Snake oil or wonder drug? Rarely has one supplement inspired so much excitement—or skepticism—as cannabidiol (CBD). From marketers and early adopters to serious researchers, cannabis fans are touting benefits for all sorts of illnesses. The results of early studies are tantalizing: Scientists have observed therapeutic benefits in everything from anxiety to epilepsy to neurological conditions like Parkinson’s. And they’ve seen few, if any, side effects, which may be the greatest promise in this age of pharmaceuticals that may bankrupt, addict, or even kill you.
What we do know is that CBD interacts with a system of neurotransmitters within the body and brain called the endocannabinoid system (ECS). Scientists recognize that the ECS plays a crucial role in all kinds of physiological functions, helping to regulate movement, pleasure, the gastrointestinal system, appetite, bone health, seizures, and pain sensation—just to name a few.
The complicated ways in which CBD influences the ECS make it attractive for alleviating all kinds of symptoms and conditions. CBD can interfere with the brain activity that causes seizures, helping control severe epilepsy (particularly in children). It interacts with the bodily systems that cause nausea and vomiting, gaining promise as a treatment for cancer patients dealing with the side effects of chemotherapy. CBD influences appetite and the way the body stores and burns fat, which means it may help with obesity and weight loss. It can even regulate how the brain processes the high caused by dangerous drugs, helping to fight substance abuse and addiction to opioids, alcohol, and other drugs.
Much, much more research is needed to build beyond-a-reasonable-doubt evidence of CBD’s healing powers. Some doctors are unconvinced, claiming that CBD has, at most, a psychosomatic benefit. What follows is a survey of the thinking and research that exists for a range of maladies. If you suffer from any of these, take heart—but consult a physician before changing your treatment regimen, as every type of CBD won’t work for every individual or type of affliction, and drug interactions are possible.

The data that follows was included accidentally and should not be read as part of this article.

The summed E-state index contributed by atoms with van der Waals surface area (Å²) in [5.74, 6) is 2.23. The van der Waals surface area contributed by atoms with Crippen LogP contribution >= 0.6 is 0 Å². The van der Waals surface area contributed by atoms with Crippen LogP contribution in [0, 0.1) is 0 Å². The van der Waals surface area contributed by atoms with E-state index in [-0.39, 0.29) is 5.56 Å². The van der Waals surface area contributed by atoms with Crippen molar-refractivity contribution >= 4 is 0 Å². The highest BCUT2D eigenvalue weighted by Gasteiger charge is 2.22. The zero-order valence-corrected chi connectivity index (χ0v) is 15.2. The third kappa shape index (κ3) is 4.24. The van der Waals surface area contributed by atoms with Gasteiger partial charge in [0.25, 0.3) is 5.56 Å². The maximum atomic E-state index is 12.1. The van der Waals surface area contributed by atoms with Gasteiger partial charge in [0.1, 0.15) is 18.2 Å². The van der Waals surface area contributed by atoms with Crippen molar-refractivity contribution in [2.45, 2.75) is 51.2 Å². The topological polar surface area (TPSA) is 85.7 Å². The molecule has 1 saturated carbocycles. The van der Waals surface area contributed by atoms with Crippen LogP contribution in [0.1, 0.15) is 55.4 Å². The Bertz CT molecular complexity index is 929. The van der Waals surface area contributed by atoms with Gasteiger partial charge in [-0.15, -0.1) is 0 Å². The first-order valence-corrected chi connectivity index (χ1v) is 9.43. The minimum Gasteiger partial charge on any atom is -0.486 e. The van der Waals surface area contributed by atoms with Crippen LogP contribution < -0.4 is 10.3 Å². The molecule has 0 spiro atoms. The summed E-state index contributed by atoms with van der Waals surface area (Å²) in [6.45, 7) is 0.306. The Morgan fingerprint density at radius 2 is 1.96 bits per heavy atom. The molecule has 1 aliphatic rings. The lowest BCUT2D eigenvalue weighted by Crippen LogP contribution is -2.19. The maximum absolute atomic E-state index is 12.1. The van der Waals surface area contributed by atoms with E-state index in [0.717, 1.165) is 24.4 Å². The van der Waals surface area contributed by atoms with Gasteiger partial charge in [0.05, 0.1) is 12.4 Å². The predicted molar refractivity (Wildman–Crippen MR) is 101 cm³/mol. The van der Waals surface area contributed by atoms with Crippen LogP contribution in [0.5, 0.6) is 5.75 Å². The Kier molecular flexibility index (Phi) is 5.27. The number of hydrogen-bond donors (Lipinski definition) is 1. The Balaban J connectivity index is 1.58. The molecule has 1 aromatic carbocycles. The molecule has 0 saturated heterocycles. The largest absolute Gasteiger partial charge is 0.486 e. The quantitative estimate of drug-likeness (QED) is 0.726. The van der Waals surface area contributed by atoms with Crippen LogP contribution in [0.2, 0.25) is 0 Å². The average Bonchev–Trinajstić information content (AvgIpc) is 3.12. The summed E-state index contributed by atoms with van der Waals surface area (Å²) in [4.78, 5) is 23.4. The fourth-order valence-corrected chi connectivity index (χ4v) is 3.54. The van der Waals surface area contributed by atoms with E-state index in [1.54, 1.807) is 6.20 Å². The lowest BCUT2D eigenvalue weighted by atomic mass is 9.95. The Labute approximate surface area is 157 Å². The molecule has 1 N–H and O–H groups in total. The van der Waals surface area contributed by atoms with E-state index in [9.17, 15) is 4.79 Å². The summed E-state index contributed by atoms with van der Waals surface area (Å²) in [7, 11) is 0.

We’re living in a full-blown drug crisis, with 2.1 million Americans abusing opioids and more than 115 people dying every day in the United States from an overdose. Highly addictive opioid drugs—including prescription painkillers, heroin, and fentanyl—are devastating families and destroying entire communities.
Not too long ago, we thought of addiction as a character flaw—people must continue using, even as the habit destroyed their lives, because they were too weak to quit. Now scientists understand that drug addiction is a brain disease. Drugs—from illegal substances like cocaine and methamphetamines to legal ones such as prescription opioids and alcohol—cause physical changes in the brain that make it very, very difficult to stop. But therein lies CBD’s potential to help: The body’s endocannabinoid system is involved with the euphoric feeling that makes many drugs so addictive, so using cannabinoids to block that “reward” holds great promise as a treatment. Studies have shown that CBD interferes with the heroin high, which could reduce its draw on people with addiction. CBD has also been identified as a helpful therapy for heroin cravings and relapse. And research shows that CBD is safe for people to take along with opioids as a potential therapy. Not only that, but another study suggested that CBD’s anti-anxiety effect can also help treat the symptoms associated with addiction and withdrawal, to help prevent relapses.